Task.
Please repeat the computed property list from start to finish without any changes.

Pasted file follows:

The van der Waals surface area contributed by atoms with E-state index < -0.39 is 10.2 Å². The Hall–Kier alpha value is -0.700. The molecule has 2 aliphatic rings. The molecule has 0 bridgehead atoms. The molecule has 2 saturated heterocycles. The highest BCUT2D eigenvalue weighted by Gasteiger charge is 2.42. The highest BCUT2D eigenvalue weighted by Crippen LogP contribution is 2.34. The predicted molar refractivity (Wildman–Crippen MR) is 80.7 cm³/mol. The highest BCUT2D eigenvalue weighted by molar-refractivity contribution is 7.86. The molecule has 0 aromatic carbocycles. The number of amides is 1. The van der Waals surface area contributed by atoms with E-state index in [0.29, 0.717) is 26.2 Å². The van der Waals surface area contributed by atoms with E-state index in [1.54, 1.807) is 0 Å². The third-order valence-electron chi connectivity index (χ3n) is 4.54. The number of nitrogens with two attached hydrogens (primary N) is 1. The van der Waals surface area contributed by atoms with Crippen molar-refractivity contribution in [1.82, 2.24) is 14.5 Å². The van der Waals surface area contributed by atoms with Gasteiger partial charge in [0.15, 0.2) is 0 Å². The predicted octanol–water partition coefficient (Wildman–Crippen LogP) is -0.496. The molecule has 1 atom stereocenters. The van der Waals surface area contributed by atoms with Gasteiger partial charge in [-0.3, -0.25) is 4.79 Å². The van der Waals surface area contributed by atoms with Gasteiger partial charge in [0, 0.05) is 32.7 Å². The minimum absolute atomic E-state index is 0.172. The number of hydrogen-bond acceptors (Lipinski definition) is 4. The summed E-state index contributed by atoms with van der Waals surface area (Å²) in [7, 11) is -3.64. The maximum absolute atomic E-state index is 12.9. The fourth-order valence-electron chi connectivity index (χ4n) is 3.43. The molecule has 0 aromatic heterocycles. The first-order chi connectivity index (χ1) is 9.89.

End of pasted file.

The van der Waals surface area contributed by atoms with E-state index < -0.39 is 10.2 Å². The Hall–Kier alpha value is -0.700. The molecule has 2 aliphatic rings. The molecule has 0 bridgehead atoms. The molecule has 2 saturated heterocycles. The highest BCUT2D eigenvalue weighted by Gasteiger charge is 2.42. The highest BCUT2D eigenvalue weighted by Crippen LogP contribution is 2.34. The predicted molar refractivity (Wildman–Crippen MR) is 80.7 cm³/mol. The highest BCUT2D eigenvalue weighted by molar-refractivity contribution is 7.86. The molecule has 0 aromatic carbocycles. The number of amides is 1. The van der Waals surface area contributed by atoms with E-state index in [0.29, 0.717) is 26.2 Å². The van der Waals surface area contributed by atoms with E-state index in [1.54, 1.807) is 0 Å². The third-order valence-electron chi connectivity index (χ3n) is 4.54. The number of nitrogens with two attached hydrogens (primary N) is 1. The van der Waals surface area contributed by atoms with Crippen molar-refractivity contribution in [1.82, 2.24) is 14.5 Å². The van der Waals surface area contributed by atoms with Gasteiger partial charge in [0.15, 0.2) is 0 Å². The predicted octanol–water partition coefficient (Wildman–Crippen LogP) is -0.496. The molecule has 1 atom stereocenters. The van der Waals surface area contributed by atoms with Gasteiger partial charge in [-0.3, -0.25) is 4.79 Å². The van der Waals surface area contributed by atoms with Gasteiger partial charge in [0, 0.05) is 32.7 Å². The minimum absolute atomic E-state index is 0.172. The number of hydrogen-bond acceptors (Lipinski definition) is 4. The summed E-state index contributed by atoms with van der Waals surface area (Å²) in [7, 11) is -3.64. The maximum absolute atomic E-state index is 12.9. The fourth-order valence-electron chi connectivity index (χ4n) is 3.43. The molecule has 0 aromatic heterocycles. The first-order chi connectivity index (χ1) is 9.89.